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Christine Guenther

Christine Guenther

Apceth GmbH and Co. KG, Germany

Title: Treatment of advanced gastrointestinal cancer in a clinical phase I/II trial with genetically modified mesenchymal stem cells: A Phase-I clinical study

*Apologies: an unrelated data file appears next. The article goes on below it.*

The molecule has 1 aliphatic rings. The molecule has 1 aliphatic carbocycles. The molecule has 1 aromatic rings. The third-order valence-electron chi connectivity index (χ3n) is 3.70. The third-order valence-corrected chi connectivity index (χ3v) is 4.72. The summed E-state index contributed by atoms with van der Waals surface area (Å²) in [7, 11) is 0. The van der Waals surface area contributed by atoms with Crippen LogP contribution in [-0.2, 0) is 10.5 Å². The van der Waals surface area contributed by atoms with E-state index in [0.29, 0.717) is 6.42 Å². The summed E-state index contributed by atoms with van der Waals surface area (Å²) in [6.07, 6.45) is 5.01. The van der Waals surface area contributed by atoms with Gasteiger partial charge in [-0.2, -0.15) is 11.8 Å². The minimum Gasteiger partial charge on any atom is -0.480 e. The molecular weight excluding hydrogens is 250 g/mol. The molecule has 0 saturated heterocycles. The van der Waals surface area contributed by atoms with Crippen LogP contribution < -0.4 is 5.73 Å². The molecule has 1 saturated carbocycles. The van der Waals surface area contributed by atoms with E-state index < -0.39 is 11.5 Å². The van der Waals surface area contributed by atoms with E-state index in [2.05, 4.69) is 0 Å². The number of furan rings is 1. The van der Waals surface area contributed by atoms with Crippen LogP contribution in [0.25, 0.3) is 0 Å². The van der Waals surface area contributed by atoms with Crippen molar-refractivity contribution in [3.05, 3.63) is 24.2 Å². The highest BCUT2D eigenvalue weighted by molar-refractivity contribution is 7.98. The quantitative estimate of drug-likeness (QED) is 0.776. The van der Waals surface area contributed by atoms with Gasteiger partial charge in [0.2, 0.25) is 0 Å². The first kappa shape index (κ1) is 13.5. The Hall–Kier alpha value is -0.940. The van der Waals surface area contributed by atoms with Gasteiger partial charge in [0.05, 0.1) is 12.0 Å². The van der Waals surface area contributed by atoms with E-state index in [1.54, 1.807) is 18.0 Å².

Introduction: Targeting therapy to cancer and other diseases with high medical need has been a long held goal and a challenge. A large body of published literature, however, points to the unique ability of mesenchymal stem cells (MSCs) to actively home to tumors and areas of infl ammation and tissue damage. Here, we describe the development of genetically modifi ed MSCs that combine the inherent ability to target tumors with the expression of the desired therapeutic trans-gene in situ. Materials & Methods: A Phase I/II clinical trial (TREAT-ME 1) was designed and commenced based on in vivo effi cacy data and proof of concept previously described in mice In the Phase I part of the trial (completed),six patients were treated, suff ering from advanced-stage gastrointestinal adenocarcinomas (three colorectal, two pancreatic, and one cholangiocellular carcinoma). Th e treatment schedule was an administration of either a low (3 patients; 0.5 million cells/kg body weight/weekly infusion) or a high (3 patients; 1 million cells/kg body weight/weekly infusions) dose per week, for three weeks, each followed by ganciclovir administration on the 3rd, 4th and 5th day. All protocols were approved by a Data Safety Monitoring Board (DSMB), a local Ethics Committee (EC) and the Paul-Ehrlich Institute (PEI). Results: Th e infusion of the genetically modifi ed MSC and the treatment was safe and tolerable in all patients. No related Serious Adverse Events (SAEs) or other Adverse Events with CTC-AE Grade 3-5 toxicity were recorded. Close patient monitoring by laboratory parameters, cardiac monitoring and vital signs revealed no signs for clinically signifi cant negative changes and trends. Preliminary results also indicate that elevated liver enzymes and cholestasis parameters due to the underlying liver involvement (G-GT, aP, Bilirubin, GPT, GOT) declined signifi cantly in chronological correlation to the therapy (MSC+GCV). Th is eff ect was not sustained aft er end of treatment and might require repeated doses. According to RECIST (1.1) 4/6 patients showed stable disease at three months follow-up, 2/6 progressive disease. 1/6 was in sustained SD (>5 months). 2/6 patients had stable clinical condition. Discussion: Th is is the fi rst reported clinical trial with genetically modifi ed MSCs and the fi rst report that MSCs have been used in oncology. Th e data support the hypothesis that genetically modifi ed MSCs are a viable, safe and promising therapeutic modality and are consistent with what was previously observed in mice, where recruitment of cells to the tumors, transgene expression and a signifi cant decrease in tumor volume were seen. Based on the positive data and relevant regulatory approvals, the clinical trial has now progressed to the Phase II part.